Frederic Roemschied (Alumni Lecture Series): A novel framework for social learning in Drosophila

European Neuroscience Institute, Göttingen

We invite to our next alumni lecture series.  Frederic Roemschied, Group Leader at the European Neuroscience Institute in Göttingen and right before him Katharina Wilmes, PostDoc at the Universität Bern, Switzerland, will give a lecture and talk shortly about their career paths.

After the talks we will organize a social with pizza and beer.

Mammals, birds, and insects learn from social experience to increase their social status, reproductive success, and chances of survival. Inability to adjust to social experience (as in autism spectrum disorder) can severely impair life in a social world. Yet, we do not fully understand how social experience shapes behavioral strategies through learning, because in most systems we lack i) tools to perturb social interactions, and ii) a general framework to measure behavioral strategies and their dependence on social experience. We aimed at closing both gaps: we first developed an analytical framework that quantitates social experience and behavioral strategies by decomposing data from automated pose estimation in freely behaving animals into a set of base experiences and base strategies. We then applied this framework to show that the innate courtship strategy of male Drosophila is shaped by past social experience. Specifically, we developed a novel assay for social learning, comprising two experiments: in a first training experiment, we used closed-loop optogenetics to control female feedback to male courtship song, to systematically perturb male social experience around the time of song. In a subsequent test experiment, we applied our analytical framework to evaluate the trained males’ song strategies towards females providing unperturbed feedback. Compared to controls, males that had experienced perturbed feedback during training used distinct song strategies during testing, suggesting that the innate courtship strategy can be shaped through learning from social experience. Known learning mutants and males with genetically downregulated dopamine receptor expression lacked social learning in our assay, corroborating our findings. These results demonstrate a surprising flexibility of fly courtship behavior, and they open the door for a circuit-level understanding of this type of social learning. Our analytical framework is applicable in any system to quantitate behavioral strategies and their dependence on social experience.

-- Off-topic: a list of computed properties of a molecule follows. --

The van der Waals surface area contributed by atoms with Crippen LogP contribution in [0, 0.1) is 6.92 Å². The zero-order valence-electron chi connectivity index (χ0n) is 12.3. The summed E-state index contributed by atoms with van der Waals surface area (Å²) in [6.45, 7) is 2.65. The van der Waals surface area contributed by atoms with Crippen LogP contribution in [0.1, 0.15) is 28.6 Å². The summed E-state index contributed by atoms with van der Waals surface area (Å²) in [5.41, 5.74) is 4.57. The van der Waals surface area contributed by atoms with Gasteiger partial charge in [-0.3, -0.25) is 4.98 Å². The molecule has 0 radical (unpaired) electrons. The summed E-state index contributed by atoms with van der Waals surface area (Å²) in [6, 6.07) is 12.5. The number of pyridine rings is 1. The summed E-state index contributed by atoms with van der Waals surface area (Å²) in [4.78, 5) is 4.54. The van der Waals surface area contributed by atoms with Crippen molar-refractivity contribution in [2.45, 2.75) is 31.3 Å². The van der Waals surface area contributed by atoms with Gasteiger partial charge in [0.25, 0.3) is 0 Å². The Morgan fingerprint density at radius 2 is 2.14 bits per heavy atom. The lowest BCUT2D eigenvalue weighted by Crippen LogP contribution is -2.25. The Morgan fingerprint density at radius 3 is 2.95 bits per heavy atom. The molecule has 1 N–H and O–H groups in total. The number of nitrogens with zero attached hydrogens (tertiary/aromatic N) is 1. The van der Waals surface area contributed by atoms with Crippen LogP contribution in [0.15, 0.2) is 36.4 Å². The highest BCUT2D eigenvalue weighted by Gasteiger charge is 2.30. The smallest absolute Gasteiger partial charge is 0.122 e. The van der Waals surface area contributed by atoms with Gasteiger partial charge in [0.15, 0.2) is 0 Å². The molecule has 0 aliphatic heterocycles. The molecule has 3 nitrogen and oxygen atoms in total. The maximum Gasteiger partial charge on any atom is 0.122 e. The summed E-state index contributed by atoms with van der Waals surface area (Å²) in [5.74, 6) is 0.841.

Guests are welcome!


Organized by

Margret Franke/Darko Komnenic

This alumni lecture series is financially supported by our Einstein Foundation Doctoral Program Computational Neuroscience.

Location: BCCN Berlin, Philippstr. 13 Haus 6, 10115 Berlin - lecture hall 9

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